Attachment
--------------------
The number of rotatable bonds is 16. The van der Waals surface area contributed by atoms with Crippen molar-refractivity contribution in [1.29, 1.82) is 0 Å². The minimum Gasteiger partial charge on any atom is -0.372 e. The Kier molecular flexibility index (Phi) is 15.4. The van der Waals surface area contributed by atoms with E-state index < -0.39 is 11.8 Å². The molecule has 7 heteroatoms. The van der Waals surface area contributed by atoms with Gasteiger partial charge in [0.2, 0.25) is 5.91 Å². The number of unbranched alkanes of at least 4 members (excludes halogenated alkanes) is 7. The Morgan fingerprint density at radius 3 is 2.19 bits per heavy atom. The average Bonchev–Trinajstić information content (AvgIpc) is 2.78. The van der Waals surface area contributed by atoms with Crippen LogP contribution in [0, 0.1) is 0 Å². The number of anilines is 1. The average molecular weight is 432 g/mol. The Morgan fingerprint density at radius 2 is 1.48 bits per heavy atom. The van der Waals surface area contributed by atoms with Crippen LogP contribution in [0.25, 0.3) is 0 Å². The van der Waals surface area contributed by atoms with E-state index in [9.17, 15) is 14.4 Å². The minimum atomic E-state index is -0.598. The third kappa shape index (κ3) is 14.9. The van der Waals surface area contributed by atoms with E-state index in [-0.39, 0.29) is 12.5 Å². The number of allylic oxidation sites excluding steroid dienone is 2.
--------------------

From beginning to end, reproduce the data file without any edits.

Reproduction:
The number of rotatable bonds is 16. The van der Waals surface area contributed by atoms with Crippen molar-refractivity contribution in [1.29, 1.82) is 0 Å². The minimum Gasteiger partial charge on any atom is -0.372 e. The Kier molecular flexibility index (Phi) is 15.4. The van der Waals surface area contributed by atoms with E-state index < -0.39 is 11.8 Å². The molecule has 7 heteroatoms. The van der Waals surface area contributed by atoms with Gasteiger partial charge in [0.2, 0.25) is 5.91 Å². The number of unbranched alkanes of at least 4 members (excludes halogenated alkanes) is 7. The Morgan fingerprint density at radius 3 is 2.19 bits per heavy atom. The average Bonchev–Trinajstić information content (AvgIpc) is 2.78. The van der Waals surface area contributed by atoms with Crippen LogP contribution in [0, 0.1) is 0 Å². The number of anilines is 1. The average molecular weight is 432 g/mol. The Morgan fingerprint density at radius 2 is 1.48 bits per heavy atom. The van der Waals surface area contributed by atoms with Crippen LogP contribution in [0.25, 0.3) is 0 Å². The van der Waals surface area contributed by atoms with E-state index in [9.17, 15) is 14.4 Å². The minimum atomic E-state index is -0.598. The third kappa shape index (κ3) is 14.9. The van der Waals surface area contributed by atoms with E-state index in [-0.39, 0.29) is 12.5 Å². The number of allylic oxidation sites excluding steroid dienone is 2.